Mbosoh, a vocal member of this coalition, is starker in his argument: “What we are saying is that the draft map of Akwa Ibom State, as it stands today, has no legislative nor legal backing. That map concedes the whole waterfront from Ikot Abasi to Mbo to two local government areas which are from the same stock, Andoni. Now, they want to be called Obolo. That concession has ceded the entire waterfront of Akwa Ibom State to these brothers of ours who are not indigenes of Akwa Ibom State. They are settlers. This map threatens the collective existence of Akwa Ibom State. This map threatens the littoral status of the Ibibio local government areas of Ikot Abasi, Mkpat Enin, ONNA, Eket and Esit Eket. This map threatens to make Ibibio Nation a landlocked nation whereas Ibibio Nation has had access to the sea from time immemorial.”
Udobia concurs: “The only relationship between ONNA, Mkpat Enin, Ikot Abasi and Eastern Obolo people is that the last occupy land that aboriginally belongs to the first three. Eastern Obolo have been tenants on their land for decades on consideration of the fulfilment of certain customary rites (royalties). To date, no boundaries have been demarcated for a definite territory for Eastern Obolo other than the one they forced on their hosts. This is how funny it has been for decades.”
The dichotomy leads to the argument of who arrived first.
Inyang, the ONNA monarch, is unambiguous that it is the Ibibio.
His Eket counterpart, Abia, is specific about Ekid versus Ibeno: “There is no doubt that Ibeno people arrived as refugees from Andoni. They were at war with King Jaja of Opobo. Their presence here is just about 136 years. When you read Talbot’s book, you will see.”
Ikott, the Esit Eket clan head, toes the same line: “Ibeno came to meet to meet Eket and Esit Eket effectively occupying the littoral area. By the judgment of the Privy Council, they are settlers who have no right beyond where our forefathers gave to them.”
Nnamso is insistent that the entire Ibeno land exists on Eket and ONNA land: “Every part of Ibeno land is either owned by Eket or ONNA. Ibeno people don’t own any land in Akwa Ibom State except the areas that were given to them by the indigenous Akwa Ibom people. Eket gave them Mkpanak, Iwuochang and Upenekang. ONNA gave them Okoroutip, Ntafre, Opolom and Atabrikang. Ibeno people living on Eket land does not make it Ibeno land. They are Ijaw. They are from Andoni. They are not aborigines. It is as simple as that. Ibeno and Eastern Obolo are people who migrated from Andoni in Rivers State and were given accommodation by the Ibibio of Ikot Abasi, Mkpat Enin, ONNA, Eket and Esit Eket. It is laughable to say that Ijaw people settled in Akwa Ibom before the Ibibio.”
Itid Afigh Union delves into history and anthropology: “Ibeno is one of the very few human groups in Akwa Ibom State with a well-documented history that cannot be twisted today under the cloud of successful falsehood. This is because the Ibeno arrived their present abode after the coming of the Europeans by which time intelligence reports on the local population which dictated the European commercial policy, and later the colonial policy in the area, had been well documented. According to folklore supported by anthropological findings, the Ibeno people are not older than 270 years in their present location, which is too young a period for an aboriginal community in the light of Ibibio/Annang history. Whereas anthropological findings place the Ekid, ONNA, Ubium etc people in their location at 8000 BC-10,000 years ago. The truth is that Ibeno people are refugee settlers on part of Eket and Onniong (ONNA) land. And they know it. They were expelled from Andoni for land grabbing tendencies.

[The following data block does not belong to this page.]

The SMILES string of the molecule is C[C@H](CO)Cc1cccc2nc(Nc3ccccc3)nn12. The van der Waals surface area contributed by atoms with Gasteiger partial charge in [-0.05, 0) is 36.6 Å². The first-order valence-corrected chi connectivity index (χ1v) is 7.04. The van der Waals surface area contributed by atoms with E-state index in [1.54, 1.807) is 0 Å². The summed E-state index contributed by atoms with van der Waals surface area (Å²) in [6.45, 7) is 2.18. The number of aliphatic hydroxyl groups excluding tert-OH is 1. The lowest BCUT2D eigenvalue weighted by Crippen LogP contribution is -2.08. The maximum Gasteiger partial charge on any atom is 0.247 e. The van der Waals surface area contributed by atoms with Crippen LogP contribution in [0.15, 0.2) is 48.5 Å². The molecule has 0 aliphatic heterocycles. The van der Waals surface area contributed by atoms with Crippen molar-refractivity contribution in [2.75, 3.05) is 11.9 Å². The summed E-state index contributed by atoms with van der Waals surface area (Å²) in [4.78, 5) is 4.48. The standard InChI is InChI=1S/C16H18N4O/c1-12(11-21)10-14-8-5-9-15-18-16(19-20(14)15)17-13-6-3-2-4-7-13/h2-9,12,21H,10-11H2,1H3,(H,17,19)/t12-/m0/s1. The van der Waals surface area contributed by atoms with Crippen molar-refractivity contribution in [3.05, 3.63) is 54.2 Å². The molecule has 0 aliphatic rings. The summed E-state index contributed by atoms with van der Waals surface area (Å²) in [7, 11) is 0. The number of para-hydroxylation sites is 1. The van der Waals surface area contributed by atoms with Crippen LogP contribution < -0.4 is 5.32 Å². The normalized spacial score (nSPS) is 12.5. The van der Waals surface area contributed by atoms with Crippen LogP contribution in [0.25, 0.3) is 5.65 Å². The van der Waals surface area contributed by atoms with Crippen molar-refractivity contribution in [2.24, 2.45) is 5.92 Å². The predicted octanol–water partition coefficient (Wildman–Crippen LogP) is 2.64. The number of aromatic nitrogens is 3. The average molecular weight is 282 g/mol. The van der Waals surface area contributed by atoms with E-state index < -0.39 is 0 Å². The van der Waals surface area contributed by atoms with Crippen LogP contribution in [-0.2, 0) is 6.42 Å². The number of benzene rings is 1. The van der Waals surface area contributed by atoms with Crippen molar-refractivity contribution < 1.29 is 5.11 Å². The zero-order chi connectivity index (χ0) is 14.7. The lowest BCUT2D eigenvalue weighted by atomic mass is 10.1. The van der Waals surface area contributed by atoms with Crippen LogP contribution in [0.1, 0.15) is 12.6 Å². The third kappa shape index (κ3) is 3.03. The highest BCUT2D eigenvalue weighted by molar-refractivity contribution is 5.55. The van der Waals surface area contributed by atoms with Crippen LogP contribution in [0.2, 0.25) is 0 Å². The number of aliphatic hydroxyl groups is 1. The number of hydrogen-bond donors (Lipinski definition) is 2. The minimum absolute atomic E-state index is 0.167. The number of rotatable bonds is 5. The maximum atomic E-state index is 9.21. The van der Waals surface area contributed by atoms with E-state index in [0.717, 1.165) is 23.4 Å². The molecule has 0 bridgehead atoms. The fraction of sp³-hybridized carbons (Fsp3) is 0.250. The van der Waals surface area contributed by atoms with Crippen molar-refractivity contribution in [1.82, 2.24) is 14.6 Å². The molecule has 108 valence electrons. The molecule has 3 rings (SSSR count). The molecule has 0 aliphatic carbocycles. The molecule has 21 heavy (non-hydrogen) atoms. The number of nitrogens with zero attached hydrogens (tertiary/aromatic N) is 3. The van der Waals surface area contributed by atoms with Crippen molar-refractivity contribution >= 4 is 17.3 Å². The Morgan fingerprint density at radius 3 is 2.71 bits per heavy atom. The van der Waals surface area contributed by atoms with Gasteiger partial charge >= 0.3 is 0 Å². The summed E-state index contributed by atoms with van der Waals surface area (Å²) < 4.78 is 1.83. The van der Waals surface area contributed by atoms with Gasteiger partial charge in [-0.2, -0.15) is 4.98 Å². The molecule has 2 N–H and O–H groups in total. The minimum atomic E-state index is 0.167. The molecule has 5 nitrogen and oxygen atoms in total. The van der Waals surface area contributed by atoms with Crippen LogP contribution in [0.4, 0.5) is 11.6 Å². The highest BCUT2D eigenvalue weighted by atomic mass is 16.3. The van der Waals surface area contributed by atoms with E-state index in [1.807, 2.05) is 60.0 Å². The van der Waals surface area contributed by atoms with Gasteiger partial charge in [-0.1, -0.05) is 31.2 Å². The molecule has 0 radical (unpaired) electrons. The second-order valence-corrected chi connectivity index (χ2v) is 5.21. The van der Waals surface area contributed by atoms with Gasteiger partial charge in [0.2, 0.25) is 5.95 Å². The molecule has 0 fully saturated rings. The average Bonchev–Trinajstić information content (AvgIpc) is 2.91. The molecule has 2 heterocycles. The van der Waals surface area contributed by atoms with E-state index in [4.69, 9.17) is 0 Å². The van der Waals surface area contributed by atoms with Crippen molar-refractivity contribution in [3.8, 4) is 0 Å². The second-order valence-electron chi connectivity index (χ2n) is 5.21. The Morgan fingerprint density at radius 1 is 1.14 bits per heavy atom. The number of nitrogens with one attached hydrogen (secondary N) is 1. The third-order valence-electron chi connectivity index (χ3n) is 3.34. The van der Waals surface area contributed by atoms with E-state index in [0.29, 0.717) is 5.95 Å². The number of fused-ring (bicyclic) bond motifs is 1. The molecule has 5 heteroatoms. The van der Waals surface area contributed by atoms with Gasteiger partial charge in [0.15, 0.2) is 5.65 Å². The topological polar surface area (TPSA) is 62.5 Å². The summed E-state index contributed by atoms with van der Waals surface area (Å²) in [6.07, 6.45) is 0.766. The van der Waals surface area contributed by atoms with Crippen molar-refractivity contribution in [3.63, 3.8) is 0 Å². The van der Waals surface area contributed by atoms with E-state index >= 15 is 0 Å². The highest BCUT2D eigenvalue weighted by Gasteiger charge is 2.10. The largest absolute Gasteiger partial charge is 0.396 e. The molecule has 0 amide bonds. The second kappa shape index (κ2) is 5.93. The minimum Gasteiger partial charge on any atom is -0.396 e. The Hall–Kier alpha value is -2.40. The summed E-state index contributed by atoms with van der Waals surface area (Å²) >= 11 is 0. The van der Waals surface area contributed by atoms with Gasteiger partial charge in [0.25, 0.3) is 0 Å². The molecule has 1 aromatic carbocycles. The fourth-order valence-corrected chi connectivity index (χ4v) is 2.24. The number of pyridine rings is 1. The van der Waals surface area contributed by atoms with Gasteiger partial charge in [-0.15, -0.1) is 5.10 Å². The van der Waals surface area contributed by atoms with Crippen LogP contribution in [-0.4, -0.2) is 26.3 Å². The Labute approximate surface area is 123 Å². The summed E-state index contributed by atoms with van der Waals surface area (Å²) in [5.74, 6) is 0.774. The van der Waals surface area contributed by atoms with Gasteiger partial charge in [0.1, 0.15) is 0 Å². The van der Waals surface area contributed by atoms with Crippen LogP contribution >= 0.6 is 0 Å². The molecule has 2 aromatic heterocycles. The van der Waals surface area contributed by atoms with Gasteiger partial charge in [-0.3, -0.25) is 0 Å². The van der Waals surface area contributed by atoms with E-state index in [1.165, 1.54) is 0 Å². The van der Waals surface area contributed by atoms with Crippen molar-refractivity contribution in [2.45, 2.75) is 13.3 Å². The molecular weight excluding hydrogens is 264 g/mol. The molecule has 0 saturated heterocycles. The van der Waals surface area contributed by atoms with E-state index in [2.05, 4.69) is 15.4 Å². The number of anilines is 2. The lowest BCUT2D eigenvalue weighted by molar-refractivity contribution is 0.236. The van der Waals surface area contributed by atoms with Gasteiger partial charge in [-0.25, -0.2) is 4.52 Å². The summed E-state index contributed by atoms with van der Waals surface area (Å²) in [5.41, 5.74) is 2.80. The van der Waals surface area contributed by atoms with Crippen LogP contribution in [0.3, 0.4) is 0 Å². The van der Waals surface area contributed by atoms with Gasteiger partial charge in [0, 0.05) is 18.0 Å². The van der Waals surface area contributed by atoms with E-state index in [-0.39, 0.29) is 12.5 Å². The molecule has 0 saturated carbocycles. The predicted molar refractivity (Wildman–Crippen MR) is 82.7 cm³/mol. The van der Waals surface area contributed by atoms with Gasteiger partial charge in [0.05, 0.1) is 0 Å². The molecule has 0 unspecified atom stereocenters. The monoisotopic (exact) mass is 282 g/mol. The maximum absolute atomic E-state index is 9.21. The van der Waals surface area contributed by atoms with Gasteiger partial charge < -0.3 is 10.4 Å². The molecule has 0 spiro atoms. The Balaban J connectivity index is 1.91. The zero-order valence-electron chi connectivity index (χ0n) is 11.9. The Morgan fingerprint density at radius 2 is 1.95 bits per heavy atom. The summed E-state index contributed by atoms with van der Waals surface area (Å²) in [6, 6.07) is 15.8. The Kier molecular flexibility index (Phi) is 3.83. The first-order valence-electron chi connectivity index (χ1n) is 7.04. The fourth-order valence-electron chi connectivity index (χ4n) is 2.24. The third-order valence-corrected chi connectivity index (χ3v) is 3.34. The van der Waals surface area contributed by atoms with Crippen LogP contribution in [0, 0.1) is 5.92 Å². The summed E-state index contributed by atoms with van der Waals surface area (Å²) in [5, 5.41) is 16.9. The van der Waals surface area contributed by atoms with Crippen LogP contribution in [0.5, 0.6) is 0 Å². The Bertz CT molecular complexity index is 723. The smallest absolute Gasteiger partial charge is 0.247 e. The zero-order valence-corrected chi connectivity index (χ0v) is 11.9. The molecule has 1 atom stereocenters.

“Dr. P. A. Talbot, a British colonial administrator in Southern Nigeria, an anthropologist and historian, in his well-researched work entitled ‘Life in Southern Nigeria’ published in 1923, wrote in page 287 thereof that – ‘Ibeno, as previously mentioned, are recent settlers in this part of world, wither they are said to have fled the persecution of Bonny kings, about 200 years ago.’ In page viii, Talbot wrote that except as expressly stated, all the facts given in the book were corroborated (confirmed) by several witnesses. Principal among these witnesses was David Ekong, the first educated Ibeno man, first Christian and first clergy of Akwa Ibom State origin, and servant to the Rev. Samuel Bill, founder of Qua Iboe Church.”
Ukpong of Ikpa Ibom argues that the whole of Eastern Obolo belongs to his clan and Ukpum Ete Clan in Ikot Abasi: “Ete gave them land on their side. Ikpa Ibom gave them land on our side. Ikpa Ibom Clan, with 31 villages, is larger than the whole of Eastern Obolo in size and population. They are strangers. They came for fishing.”
His claim is supported by Eteidung Raymond Udia, the Village Head of Ikot Ekong, the Ikpa Ibom village that was at the frontline of the communal war with Okoroete in Eastern Obolo in 1991: “Ikpa Ibom gave Okoroete land because they were fishermen. Okoroete was a fishing settlement. Okoroete is Ikpa Ibom land.”
Ikot Abasi leaders claim the whole of Eastern Obolo as belonging to Ukpum Ete Clan which also bounds Ikpa Ibom Clan. A village in Ete, Ikot Akpan Udo, has been embroiled in a bloody communal conflict with Amazzaba Community of Eastern Obolo in the last decade. Their words: “In spite of the skewed Akwa Ibom State map, Eastern Obolo people have always wanted to have their boundary with Ikot Abasi to be physically delineated but Ukpum Ete has always resisted such because, historically, the whole of Eastern Obolo LGA is on Ukpum Ete land and it is difficult to know where to put the boundaries. The present area called by Eastern Obolo was given to Ijaw migrant fishermen by the people of Ukpum Ete on condition that they will be paying tribute annually to Ukpum Ete which they always did. This is an incontrovertible fact that Eastern Obolo elders won’t deny if asked because evidence abound.”